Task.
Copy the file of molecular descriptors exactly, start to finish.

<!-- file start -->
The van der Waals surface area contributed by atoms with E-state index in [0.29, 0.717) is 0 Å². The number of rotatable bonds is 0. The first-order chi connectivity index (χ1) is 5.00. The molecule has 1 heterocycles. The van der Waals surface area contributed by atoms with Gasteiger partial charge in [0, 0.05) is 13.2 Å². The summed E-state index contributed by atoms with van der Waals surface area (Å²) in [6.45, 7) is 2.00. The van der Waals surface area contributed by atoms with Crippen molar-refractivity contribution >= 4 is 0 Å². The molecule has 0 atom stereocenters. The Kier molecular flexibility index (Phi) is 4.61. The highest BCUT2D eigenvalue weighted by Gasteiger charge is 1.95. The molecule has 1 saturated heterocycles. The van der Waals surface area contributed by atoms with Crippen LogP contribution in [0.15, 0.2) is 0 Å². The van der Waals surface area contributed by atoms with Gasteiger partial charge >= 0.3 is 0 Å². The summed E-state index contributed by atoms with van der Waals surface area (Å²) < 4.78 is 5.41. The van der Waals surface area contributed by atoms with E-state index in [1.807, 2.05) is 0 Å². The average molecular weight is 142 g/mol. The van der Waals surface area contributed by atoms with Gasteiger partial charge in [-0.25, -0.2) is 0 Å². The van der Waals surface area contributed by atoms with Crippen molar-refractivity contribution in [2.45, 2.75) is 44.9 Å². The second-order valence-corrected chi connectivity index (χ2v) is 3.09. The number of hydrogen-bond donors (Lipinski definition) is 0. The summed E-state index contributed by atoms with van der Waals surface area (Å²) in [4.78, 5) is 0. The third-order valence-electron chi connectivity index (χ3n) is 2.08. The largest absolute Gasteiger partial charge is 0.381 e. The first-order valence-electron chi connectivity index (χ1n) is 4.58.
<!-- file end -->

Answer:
The van der Waals surface area contributed by atoms with E-state index in [0.29, 0.717) is 0 Å². The number of rotatable bonds is 0. The first-order chi connectivity index (χ1) is 5.00. The molecule has 1 heterocycles. The van der Waals surface area contributed by atoms with Gasteiger partial charge in [0, 0.05) is 13.2 Å². The summed E-state index contributed by atoms with van der Waals surface area (Å²) in [6.45, 7) is 2.00. The van der Waals surface area contributed by atoms with Crippen molar-refractivity contribution >= 4 is 0 Å². The molecule has 0 atom stereocenters. The Kier molecular flexibility index (Phi) is 4.61. The highest BCUT2D eigenvalue weighted by Gasteiger charge is 1.95. The molecule has 1 saturated heterocycles. The van der Waals surface area contributed by atoms with Crippen LogP contribution in [0.15, 0.2) is 0 Å². The van der Waals surface area contributed by atoms with Gasteiger partial charge >= 0.3 is 0 Å². The summed E-state index contributed by atoms with van der Waals surface area (Å²) < 4.78 is 5.41. The van der Waals surface area contributed by atoms with E-state index in [1.807, 2.05) is 0 Å². The average molecular weight is 142 g/mol. The van der Waals surface area contributed by atoms with Gasteiger partial charge in [-0.25, -0.2) is 0 Å². The van der Waals surface area contributed by atoms with Crippen molar-refractivity contribution in [2.45, 2.75) is 44.9 Å². The second-order valence-corrected chi connectivity index (χ2v) is 3.09. The number of hydrogen-bond donors (Lipinski definition) is 0. The summed E-state index contributed by atoms with van der Waals surface area (Å²) in [4.78, 5) is 0. The third-order valence-electron chi connectivity index (χ3n) is 2.08. The largest absolute Gasteiger partial charge is 0.381 e. The first-order valence-electron chi connectivity index (χ1n) is 4.58.